The Functional effects of AKR1B10 overexpression in colorectal cancer cell lines

Seza, Esin Gülce
Aldo-keto reductases (AKRs) are nicotinamide adenine dinucleotide (phosphate) (NAD(P)H) dependent oxidoreductases that are involved in many anabolic and catabolic reactions. When they are over-activated, the polyol pathway is activated that results in oxidative stress. AKRs are implicated in many inflammation-associated diseases including diabetes mellitus, asthma, uveitis, sepsis, atherosclerosis, periodontitis, and many cancers. AKR1B10, a member of the AKR family that is also known as small intestine like aldose reductase is highly expressed in the small intestine and colon. Analysis of publicly available microarray datasets indicated that colorectal cancer (CRC) patients showed lower AKR1B10 expression compared to normal tissues, although AKR1B10 was overexpressed in other cancers such as liver cancer. Gene set enrichment analyses indicated significant enrichment of metabolism related genes in tumors that expressed high amounts of AKR1B10. In order to understand the functional effects of AKR1B10, we overexpressed AKR1B10 in CRC cell lines that do not express the protein. We observed no alterations in cellular proliferation or cell cycle; however, cellular motility was reduced, along with a decrease in the nuclear translocation, DNA binding and transcriptional activity of NF-B, which is an important transcription factor that is necessary for cell survival and inflammation. The work carried out in this thesis suggests that the expression of AKR1B10 in colon cancer cells may not directly affect cancer progression by affecting cell proliferation or cell cycle; rather, the protein has a more indirect effect, perhaps through the activation of metabolism related pathways.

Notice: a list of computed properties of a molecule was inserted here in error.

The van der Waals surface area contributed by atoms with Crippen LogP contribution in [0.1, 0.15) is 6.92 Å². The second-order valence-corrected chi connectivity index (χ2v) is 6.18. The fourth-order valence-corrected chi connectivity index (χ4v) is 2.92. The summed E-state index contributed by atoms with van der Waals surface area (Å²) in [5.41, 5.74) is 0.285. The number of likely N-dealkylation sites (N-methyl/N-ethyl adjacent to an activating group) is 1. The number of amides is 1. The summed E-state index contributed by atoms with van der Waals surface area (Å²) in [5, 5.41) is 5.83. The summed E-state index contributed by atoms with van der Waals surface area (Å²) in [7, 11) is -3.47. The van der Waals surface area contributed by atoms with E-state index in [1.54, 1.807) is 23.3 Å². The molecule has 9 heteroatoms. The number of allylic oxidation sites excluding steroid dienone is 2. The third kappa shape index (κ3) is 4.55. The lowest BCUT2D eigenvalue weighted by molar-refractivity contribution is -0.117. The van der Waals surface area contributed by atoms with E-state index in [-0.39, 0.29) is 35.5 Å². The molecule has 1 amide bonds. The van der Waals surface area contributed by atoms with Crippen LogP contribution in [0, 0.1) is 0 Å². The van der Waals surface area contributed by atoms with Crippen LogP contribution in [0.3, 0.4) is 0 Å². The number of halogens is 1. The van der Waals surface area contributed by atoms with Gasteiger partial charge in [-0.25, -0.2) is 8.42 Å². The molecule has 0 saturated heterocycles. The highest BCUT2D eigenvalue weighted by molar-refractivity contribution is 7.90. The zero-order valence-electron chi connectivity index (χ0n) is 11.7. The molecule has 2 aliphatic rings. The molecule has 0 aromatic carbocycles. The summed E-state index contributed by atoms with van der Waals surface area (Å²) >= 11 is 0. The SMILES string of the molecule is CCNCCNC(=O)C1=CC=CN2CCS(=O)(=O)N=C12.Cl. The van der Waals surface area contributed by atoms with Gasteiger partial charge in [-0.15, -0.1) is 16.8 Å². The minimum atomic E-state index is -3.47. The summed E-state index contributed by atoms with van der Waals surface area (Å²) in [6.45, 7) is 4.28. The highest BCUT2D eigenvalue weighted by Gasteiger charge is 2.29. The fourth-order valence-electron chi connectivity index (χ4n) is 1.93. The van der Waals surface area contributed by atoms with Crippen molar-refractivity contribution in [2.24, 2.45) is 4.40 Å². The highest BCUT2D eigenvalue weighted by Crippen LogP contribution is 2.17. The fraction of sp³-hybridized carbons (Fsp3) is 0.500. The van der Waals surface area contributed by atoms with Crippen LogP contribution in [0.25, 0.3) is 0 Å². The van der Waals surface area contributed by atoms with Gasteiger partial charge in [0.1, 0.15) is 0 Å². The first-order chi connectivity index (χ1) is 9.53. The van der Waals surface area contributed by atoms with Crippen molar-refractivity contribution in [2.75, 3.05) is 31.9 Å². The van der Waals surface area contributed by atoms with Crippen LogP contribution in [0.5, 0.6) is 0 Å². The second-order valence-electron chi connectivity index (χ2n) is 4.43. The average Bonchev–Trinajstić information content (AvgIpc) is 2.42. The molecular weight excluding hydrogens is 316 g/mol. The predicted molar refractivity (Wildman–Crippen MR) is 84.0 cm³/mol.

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Evaluation of functional changes in akr1b1 and akr1b10 overexpressing colorectal cancer cell lines
Güderer, İsmail; Banerjee, Sreeparna; Department of Biology (2021-2-15)
Aldo-keto reductases (AKRs) are nicotinamide adenine dinucleotide phosphate (NADPH)-dependent enzymes with diverse cellular metabolism functions. AKR1B1 and AKR1B10 are two of the most studied enzymes in the AKR family. AKR1B1 reduces excess glucose into sorbitol using reducing electrons from NADPH, and the hyperactivation of the AKR1B1 pathways is associated with oxidative stress and cell death. AKR1B10 is a poor reductant of glucose but is a vital enzyme that can metabolize retinol and many other drugs an...
Citation Formats
E. G. Seza, “The Functional effects of AKR1B10 overexpression in colorectal cancer cell lines,” M.S. - Master of Science, Middle East Technical University, 2017.